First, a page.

chemical weapons. If convicted, Martin Dwayne Miller could get 12 years to life
in prison for a crime that usually brings about six months.
Prosecutor Jerry Wilson says he isn't abusing the law, which defines chemical
weapons of mass destruction as "any substance that is designed or has the capabil-
ity to cause death or serious injury" and contains toxic chemicals.


LISBON, Portugal
President ousted in
West African coup
Soldiers ousted the president of the
West African nation of Guinea-Bissau
yesterday, taking advantage of wide-
spread discontent with his rule to seize
power in a bloodless coup.
The army chief of staff, Gen. Verissi-
mo Correia Seabre, declared himself in
charge of the country after the early-
morning arrest of President Kumba
Yala. A dawn-to-dusk curfew was
imposed, and soldiers patrolled the
streets of the capital Bissau with auto-
matic weapons and grenade launchers.
Several African countries including
Nigeria and Senegal condemned the
coup, as did Portugal, the former colo-
nial ruler. But some residents expressed
relief as much as alarm.
"It's all calm. People aren't afraid," a
man said by phone from the capital.
"Everyone seems happy about (the,
coup). The country was being so badly
run that someone had to do something."
He gave only his first name, Jorge.
Report suggests new
controls for pollution
New federal health standards that
limit the amount of soot in the air do
not adequately protect the elderly and
people with respiratory problems and

should be tightened, according to an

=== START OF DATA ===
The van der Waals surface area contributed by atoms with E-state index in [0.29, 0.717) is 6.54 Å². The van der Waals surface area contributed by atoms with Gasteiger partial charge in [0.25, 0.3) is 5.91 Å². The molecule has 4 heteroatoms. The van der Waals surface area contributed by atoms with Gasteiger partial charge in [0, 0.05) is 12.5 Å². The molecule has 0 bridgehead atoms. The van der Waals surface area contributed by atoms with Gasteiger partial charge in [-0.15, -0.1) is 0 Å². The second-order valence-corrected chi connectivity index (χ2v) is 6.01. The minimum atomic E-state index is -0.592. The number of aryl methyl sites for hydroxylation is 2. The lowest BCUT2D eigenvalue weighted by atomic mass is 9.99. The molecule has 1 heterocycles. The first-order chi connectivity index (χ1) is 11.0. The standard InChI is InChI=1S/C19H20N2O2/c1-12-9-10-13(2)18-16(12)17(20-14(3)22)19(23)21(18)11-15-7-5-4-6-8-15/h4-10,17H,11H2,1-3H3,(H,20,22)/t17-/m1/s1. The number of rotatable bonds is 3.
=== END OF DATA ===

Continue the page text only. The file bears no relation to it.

internal government report.
The findings could become the basis
for additional pollution-control require-
ments to reduce the amount of micro-
scopic soot emitted by diesel-burning
trucks, cars, factories and power plants.
Such a step would put the Bush
administration at odds with business
groups. They have argued the current
federal soot-control standards, issued
by the Clinton administration, are based
on uncertain science and have cost
industry tens of billions of dollars.
Ailing pope ends
four-day pilgrimage
Looking drained, an increasingly
frail Pope John Paul II celebrated Sun-
day Mass for 200,000 faithful, com-
pleting a grueling four-day pilgrimage
that raised fresh doubts about his abili-
ty to keep traveling.
The 83-year-old pope appeared
alert, but clearly weakened during
the 2 1/2-hour service honoring two
clerics imprisoned and tortured
under Slovakia's former communist
He slurred his words and turned over
his homily to. a cardinal to complete.
Bidding farewell at the airport
before departing for Rome, the pope
struggled to catch his breath.
John Paul returned to Rome in the
early evening.

9L lL, i r



Attend all required classes or make-up sessions,
complete all scheduled tests, and do your homework.
If your score doesn't improve on test day from your
Kaplan diagnostic or a prior official test score, you
can choose to repeat our program for free or get a full
refund ofyour tuition. ** It's that simple.
World Leader in Test Prep and Admissions

The Michigan Daily (ISSN 0745-967) is published Monday through Friday during the fall and winter terms by
students at the University of Michigan. One copy is available free of charge to all readers. Additional copies